It is not often that members of Congress get the opportunity to weigh in on international trade. But negotiations over fast-track authorityfor the Trans-Pacific Partnership (TPP)in recent months have given elected representatives the chance to voice their opinions on how the government should engage with other countries financially. For example, Sen. Elizabeth Warren, D-Mass., released a reportthis week highlighting various promises that presidents have made over the years as they touted the labor benefits of so-called free-trade pacts like NAFTA, and pointing out how they fell flat in living up to those promises.
But Warren and Sen. Bernie Sanders (a Vermont independent who is a presidential candidate) are among a tiny handful of lawmakers who are openly skeptical of the TPP. The battle lines over the secretive multilateral trade pact pit Warren and Sanders against President Obama, as well as most Republicans and Democrats. A day after dozens of Senate Democrats blocked debate on fast-track authority, most capitulated with a little arm-twisting and deal-makingfrom Obama, and they voted to move forward with the debate.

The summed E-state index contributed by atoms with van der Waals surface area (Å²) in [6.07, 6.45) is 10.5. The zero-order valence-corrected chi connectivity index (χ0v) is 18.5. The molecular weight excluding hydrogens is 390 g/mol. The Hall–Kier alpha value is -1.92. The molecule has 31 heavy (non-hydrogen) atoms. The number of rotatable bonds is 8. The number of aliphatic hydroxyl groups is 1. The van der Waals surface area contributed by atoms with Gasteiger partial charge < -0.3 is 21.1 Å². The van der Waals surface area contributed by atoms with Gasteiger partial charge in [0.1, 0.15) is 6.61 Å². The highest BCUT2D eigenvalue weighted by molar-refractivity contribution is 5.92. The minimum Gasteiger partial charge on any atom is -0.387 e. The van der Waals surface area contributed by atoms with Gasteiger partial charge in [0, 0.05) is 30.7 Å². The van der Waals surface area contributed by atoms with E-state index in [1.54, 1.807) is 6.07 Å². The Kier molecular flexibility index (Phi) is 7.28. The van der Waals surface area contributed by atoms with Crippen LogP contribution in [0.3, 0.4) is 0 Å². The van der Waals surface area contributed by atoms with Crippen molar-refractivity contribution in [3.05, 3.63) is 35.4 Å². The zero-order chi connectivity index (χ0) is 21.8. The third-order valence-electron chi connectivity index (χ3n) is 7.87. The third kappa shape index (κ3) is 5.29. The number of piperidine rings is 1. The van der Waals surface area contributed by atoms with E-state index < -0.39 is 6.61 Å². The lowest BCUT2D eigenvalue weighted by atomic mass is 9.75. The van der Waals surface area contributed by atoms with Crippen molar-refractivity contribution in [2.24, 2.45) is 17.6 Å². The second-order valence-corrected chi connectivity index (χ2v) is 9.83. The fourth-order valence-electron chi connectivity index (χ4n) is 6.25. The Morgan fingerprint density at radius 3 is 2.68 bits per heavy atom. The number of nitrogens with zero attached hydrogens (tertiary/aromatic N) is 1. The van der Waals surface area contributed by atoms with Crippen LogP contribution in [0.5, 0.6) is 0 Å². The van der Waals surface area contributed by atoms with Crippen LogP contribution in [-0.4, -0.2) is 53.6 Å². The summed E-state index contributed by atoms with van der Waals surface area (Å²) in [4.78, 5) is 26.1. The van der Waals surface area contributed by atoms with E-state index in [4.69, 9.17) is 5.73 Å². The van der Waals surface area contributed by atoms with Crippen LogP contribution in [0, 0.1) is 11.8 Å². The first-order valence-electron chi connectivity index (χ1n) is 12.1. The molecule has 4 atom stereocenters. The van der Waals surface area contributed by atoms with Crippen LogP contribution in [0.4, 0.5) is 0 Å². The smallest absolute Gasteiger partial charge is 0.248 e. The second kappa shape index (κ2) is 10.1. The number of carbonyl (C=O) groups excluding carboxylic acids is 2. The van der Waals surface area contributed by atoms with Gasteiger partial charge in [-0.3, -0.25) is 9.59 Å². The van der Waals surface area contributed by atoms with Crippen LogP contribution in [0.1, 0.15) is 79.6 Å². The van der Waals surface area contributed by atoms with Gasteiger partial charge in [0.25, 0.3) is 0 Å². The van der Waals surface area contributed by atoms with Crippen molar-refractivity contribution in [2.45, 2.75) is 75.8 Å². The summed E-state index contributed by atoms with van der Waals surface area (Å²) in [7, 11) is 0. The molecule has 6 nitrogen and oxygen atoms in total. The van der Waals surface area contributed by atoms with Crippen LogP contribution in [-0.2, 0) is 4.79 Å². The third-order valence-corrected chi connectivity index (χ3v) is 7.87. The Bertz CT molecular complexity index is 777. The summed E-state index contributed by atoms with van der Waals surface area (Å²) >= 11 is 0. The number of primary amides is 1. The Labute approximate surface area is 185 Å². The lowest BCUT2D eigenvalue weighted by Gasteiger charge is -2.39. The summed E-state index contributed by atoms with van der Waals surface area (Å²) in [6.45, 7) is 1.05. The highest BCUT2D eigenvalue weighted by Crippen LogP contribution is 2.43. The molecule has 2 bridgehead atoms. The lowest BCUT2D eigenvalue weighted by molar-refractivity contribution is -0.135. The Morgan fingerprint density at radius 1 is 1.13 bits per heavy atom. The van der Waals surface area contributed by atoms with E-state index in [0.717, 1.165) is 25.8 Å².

For decades now, we have heard the claim that free trade is equivalent to freedom in general, that if corporations were allowed to freely do business around the world without having to contend with tariffs, regulations and other so-called trade barriers, it would naturally result in an equal playing field and prosperity for all.
But in fact, the rich have gotten richer, the poor poorer, and the planet has been thrown into peril. And while international trade does not manifest in lethal bombs, its impact on communities is similar to that of war, as detailed in a new bookby Yash Tandon titled “Trade Is War: The West’s War on the World.” Tandon, who has decades of experience as a high-level negotiator at the World Trade Organization (WTO), said in an interviewon “Uprising”that he agrees with Warren, and that she is “on the right side” on the TPP.